Love it or hate it, email is part of your daily life. Handle it properly, put the beast in its place, and you’ll uncover a new, supremely productive self. Last week we shared seven tips for taking control. Here are six more, collected over the years.
1. Your message is not private
It should be pretty clear by now that nothing you send over the Internet and via email is private. The FBI, the National Security Administration and other government agencies, as well as private corporations and Internet providers themselves, can tap into your private correspondence with tremendous ease.
Facebook is not your friend. Google has collected more information on you than could ever imagine. Forget about what you’ve already done. Going forward, be cautious about what you send. Everything you do on the Internet can be captured and preserved. For eternity.
2. Use ‘reply by’ folders
For key correspondents, and particularly when I’m waiting to hear about a certain issue, I park such email messages in a reply by (date) folder. I can check this folder and quickly surmise who’s been giving me the answers I need in a timely manner and who has not.
This system also lets me remind correspondents that I’m awaiting their reply. Everyone is understandably overwhelmed these days with emails coming in and going out that not getting a timely reply doesn’t denote disrespect, inefficiency or lack of caring. Sometimes people are overwhelmed and haven’t gotten to your important message within the time frame you would have preferred. A gentle reminder can work wonders.
3. Handle the chippies immediately
When you get an email that requires only a quick “yes” or “no,” or a “proceed” or “don’t proceed,” fire it off. This may be common sense, but many people let the chippies pile up. Then, even though each would take a minute or less to address, the accumulated burden begins to loom large.
4. Unsubscribe with vigor
In our quest to stay on top of it all, we too often subscribe to information services that look enticing. Then we find ourselves oversubscribed and getting constant reminders or reports from this vendor. So, with resolve, unsubscribe to as many items as you can. You’ll find you don’t miss most of them. You can always re-subscribe later.
5. Tackle email in waves
Top achievers tell me they’ve gravitated to handling emails “in waves.” In other words, when they do check email, they attempt to handle four, six or eight at a time, as opposed every email that has arrived.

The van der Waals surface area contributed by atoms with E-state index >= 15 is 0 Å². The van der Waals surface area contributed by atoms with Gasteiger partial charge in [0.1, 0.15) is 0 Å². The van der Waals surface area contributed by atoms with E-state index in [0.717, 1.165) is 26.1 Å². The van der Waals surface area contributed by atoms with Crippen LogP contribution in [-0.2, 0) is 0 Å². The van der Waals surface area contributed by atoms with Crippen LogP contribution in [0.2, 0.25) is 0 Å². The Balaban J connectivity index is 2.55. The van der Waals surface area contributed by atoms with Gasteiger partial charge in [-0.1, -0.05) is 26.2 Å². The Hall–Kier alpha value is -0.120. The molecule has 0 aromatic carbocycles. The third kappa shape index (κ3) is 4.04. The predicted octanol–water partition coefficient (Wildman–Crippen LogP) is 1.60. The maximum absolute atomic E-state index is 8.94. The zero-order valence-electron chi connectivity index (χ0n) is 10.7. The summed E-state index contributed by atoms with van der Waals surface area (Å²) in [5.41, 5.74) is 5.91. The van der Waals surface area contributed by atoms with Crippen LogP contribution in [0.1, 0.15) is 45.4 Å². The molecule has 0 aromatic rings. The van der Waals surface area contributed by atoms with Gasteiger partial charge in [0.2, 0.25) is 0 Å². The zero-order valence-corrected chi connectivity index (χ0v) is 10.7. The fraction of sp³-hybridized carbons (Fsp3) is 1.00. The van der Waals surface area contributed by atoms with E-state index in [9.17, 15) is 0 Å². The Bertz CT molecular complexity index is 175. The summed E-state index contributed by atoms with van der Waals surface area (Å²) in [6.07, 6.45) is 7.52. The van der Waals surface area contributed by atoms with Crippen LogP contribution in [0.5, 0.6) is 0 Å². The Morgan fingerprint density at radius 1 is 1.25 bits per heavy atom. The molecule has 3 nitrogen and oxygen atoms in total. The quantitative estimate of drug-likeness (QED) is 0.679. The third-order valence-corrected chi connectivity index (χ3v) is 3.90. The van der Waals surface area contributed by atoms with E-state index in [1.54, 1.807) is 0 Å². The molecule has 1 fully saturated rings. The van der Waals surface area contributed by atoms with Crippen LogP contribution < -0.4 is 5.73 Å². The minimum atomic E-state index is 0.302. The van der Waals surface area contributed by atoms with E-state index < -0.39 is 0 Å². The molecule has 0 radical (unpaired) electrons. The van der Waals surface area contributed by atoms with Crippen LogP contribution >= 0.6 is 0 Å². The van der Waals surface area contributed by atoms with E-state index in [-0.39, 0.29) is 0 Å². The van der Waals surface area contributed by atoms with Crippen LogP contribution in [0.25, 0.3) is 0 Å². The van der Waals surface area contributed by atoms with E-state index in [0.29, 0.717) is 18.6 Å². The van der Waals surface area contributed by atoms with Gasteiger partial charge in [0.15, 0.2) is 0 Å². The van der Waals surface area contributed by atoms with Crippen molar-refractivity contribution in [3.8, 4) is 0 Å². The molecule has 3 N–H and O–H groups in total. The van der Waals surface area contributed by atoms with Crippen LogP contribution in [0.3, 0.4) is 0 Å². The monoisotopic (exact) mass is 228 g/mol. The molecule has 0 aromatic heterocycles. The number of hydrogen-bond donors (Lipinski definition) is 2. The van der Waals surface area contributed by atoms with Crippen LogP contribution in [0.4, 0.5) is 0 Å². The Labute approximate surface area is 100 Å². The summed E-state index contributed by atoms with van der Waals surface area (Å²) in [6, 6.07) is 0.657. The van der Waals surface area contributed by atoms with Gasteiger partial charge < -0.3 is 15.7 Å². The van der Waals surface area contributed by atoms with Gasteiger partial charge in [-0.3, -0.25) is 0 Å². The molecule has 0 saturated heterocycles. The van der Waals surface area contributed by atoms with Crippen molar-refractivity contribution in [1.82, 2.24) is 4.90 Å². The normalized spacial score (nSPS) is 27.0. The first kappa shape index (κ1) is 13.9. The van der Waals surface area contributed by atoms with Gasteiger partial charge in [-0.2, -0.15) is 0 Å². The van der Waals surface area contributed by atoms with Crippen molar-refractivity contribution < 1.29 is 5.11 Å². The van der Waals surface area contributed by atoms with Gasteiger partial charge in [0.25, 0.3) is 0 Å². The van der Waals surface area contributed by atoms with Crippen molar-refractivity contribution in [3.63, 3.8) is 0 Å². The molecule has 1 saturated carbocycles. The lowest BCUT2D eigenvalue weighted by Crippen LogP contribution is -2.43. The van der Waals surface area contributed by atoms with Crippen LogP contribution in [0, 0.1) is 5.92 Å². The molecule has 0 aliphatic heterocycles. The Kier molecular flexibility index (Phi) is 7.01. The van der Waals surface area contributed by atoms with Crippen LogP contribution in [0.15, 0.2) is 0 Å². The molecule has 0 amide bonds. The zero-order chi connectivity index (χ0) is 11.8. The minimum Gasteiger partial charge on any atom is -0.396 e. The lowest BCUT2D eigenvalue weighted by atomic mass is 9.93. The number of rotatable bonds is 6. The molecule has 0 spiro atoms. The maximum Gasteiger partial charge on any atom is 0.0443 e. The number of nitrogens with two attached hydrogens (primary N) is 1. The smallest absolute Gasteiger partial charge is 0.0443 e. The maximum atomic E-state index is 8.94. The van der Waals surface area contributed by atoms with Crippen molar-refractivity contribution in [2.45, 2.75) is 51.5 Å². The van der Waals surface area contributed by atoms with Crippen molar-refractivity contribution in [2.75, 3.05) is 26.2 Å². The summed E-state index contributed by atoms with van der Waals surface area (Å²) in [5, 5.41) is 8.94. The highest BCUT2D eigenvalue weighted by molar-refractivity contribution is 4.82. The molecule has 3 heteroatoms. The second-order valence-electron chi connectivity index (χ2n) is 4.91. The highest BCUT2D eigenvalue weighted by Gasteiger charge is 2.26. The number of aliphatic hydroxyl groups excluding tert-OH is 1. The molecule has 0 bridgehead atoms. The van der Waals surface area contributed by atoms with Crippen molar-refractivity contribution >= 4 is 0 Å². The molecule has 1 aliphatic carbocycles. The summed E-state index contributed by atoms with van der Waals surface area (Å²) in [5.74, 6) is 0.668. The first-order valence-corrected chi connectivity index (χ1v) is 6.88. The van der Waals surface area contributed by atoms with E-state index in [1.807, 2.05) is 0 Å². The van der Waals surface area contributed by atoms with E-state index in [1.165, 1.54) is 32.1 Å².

If you’re working on a project, for example, and like to proceed in 20-minute stretches, handling email in waves works well. By the time 20 minutes pass, new emails have joined those you haven’t replied to yet. Pick any four or six that you can handle, then and there. You’ll feel good about your accomplishment and be able to return to the task at hand for perhaps another 20-minute stretch. Sometimes you can handle more than eight, but other times, you might not be able to handle any.
6. Predetermine when you’ll check email
This recommendation is perhaps the best of all. If you can predetermine when you’ll check email, your productivity will shoot up. We often check email as often as we can, anytime there’s a spare moment, anytime we’re flustered on another task, anytime we feel the urge. Checking email provides a form of instant gratification.
From a productivity standpoint, however, nothing compares to working for uninterrupted stretches throughout the day, week, year and your career. Work to keep email in its proper place, and it serves you. It doesn’t control you.
If you want to establish a routine where you check email once in the morning, once before lunch, once after lunch, once in midafternoon and once at the end of the day, proceed! Those check-in periods will work as well as anything. You’ll stay on top of your email, be able to respond in a reasonably timely manner and remain productive throughout the day.
Which tip is your favorite? Do you have strategies we didn’t mention? Please use the comment section below to share your thoughts, successes and yes, even failures. Your colleagues will thank you. So will we.